Ultimately, however, Philomena suffers from something that’s distinctly a filmmaking issue: as a whole, it lacks dramatic tension. Despite the trials that Philomena and Martin go through, the stakes never seem to be high enough, lending everything the feel of a slightly bittersweet made-for-TV movie. None of the film’s revelations really affect anything and the one that potentially could, the revelation of Anthony’s lifelong homosexuality, is deflated almost instantly: Philomena always knew that her son was gay, even if no one else did, so this isn’t news to her, even if it is to the audience. Philomena is such a wonderful, understanding person that, ultimately, this particular revelation couldn’t have any affect on her: that’s just not how her mind (or world) works. Likewise, the banter between Philomena and Martin never reaches a critical boiling point, even though Martin frequently acts like a privileged jerk. Like its titular subject, Philomena is such a thoroughly easy-going, good-natured film that it doesn’t seem particularly interested in rocking any boats. After all, the final confrontation is handled not with the tongue-lashing that we know is well-deserved but with the act of forgiveness that might prove impossible for many watching. Like the battered nun in Bad Lieutenant, Philomena forgives her oppressors, allowing her soul the peace it needs but robbing the audience of the easy gratification of retribution. It’s a mature, reasoned way to handle things but it does tend to make for a fairly even, uneventful story arc.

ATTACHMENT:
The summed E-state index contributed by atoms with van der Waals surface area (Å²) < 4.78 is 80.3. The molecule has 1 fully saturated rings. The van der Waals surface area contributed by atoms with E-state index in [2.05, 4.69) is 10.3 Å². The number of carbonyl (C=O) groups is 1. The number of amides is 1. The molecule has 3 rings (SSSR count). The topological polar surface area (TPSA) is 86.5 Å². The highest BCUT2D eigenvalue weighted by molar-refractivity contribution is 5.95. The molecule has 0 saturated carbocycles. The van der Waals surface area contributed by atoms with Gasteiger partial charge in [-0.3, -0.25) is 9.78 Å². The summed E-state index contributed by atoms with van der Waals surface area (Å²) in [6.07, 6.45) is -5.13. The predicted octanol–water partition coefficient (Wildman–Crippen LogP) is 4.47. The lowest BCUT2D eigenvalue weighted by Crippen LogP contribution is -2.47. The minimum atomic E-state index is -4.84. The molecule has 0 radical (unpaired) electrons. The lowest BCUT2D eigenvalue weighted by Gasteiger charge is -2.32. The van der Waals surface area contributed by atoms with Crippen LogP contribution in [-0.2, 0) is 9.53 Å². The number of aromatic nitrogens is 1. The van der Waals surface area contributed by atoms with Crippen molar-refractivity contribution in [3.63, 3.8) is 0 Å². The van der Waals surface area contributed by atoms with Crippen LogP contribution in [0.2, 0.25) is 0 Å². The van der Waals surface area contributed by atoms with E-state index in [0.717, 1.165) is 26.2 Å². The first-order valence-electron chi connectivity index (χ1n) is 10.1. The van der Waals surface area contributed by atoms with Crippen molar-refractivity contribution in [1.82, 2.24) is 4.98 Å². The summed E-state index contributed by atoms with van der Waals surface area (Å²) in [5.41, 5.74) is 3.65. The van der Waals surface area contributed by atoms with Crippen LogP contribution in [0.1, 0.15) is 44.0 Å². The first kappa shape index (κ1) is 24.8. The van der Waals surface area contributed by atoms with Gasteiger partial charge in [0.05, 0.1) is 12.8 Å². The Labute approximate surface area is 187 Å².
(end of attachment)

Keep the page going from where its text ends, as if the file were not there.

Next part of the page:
Since I watched Philomena after the Oscar ceremony, I wasn’t able to really consider it as I watched the telecast but the other nominees were definitely front-and-center in my mind as I watched it. How does Philomena compare? In many ways, the film is the epitome of “good but not great.” While Dench’s performance was typically good, I certainly don’t think it was better than Cate Blanchett’s turn in Blue Jasmine. Similarly, while I thoroughly enjoyed the film, it had nowhere near the impact of Dallas Buyer’s Club, 12 Years a Slave or Nebraska. It’s a much smaller film, obviously, much more of a Little Miss Sunshine than an event picture. The script, while quite good, was also overshadowed by Woody Allen’s script for Blue Jasmine, one of his best in years. If anything, I firmly believe that Coogan was robbed of a Best Actor nomination, finding his performance to be much more nuanced and interesting than Christian Bale’s turn in American Hustle. Provided Coogan keeps at the dramatic roles, however, I see no reason why he won’t (someday) be able to take a statue home for his troubles.

In many ways, Philomena is an absolutely lovely film (the scene where Philomena, Martin and Anthony’s boyfriend sit down to watch home movies brought tears to my eyes in the best, most non-exploitative way possible), filled with wonderful performances, some nice cinematography and a fairly unobtrusive score (also Oscar-nominated, for some reason). There are a few too many obtrusive flashbacks for my liking and the aforementioned lack of narrative tension tends to sap much-needed drama from the proceedings but patient audiences will find much to like here. Philomena may not have been the best film of 2013 but it was certainly one of the nicest ones. At the end of the day, can we really ask for more?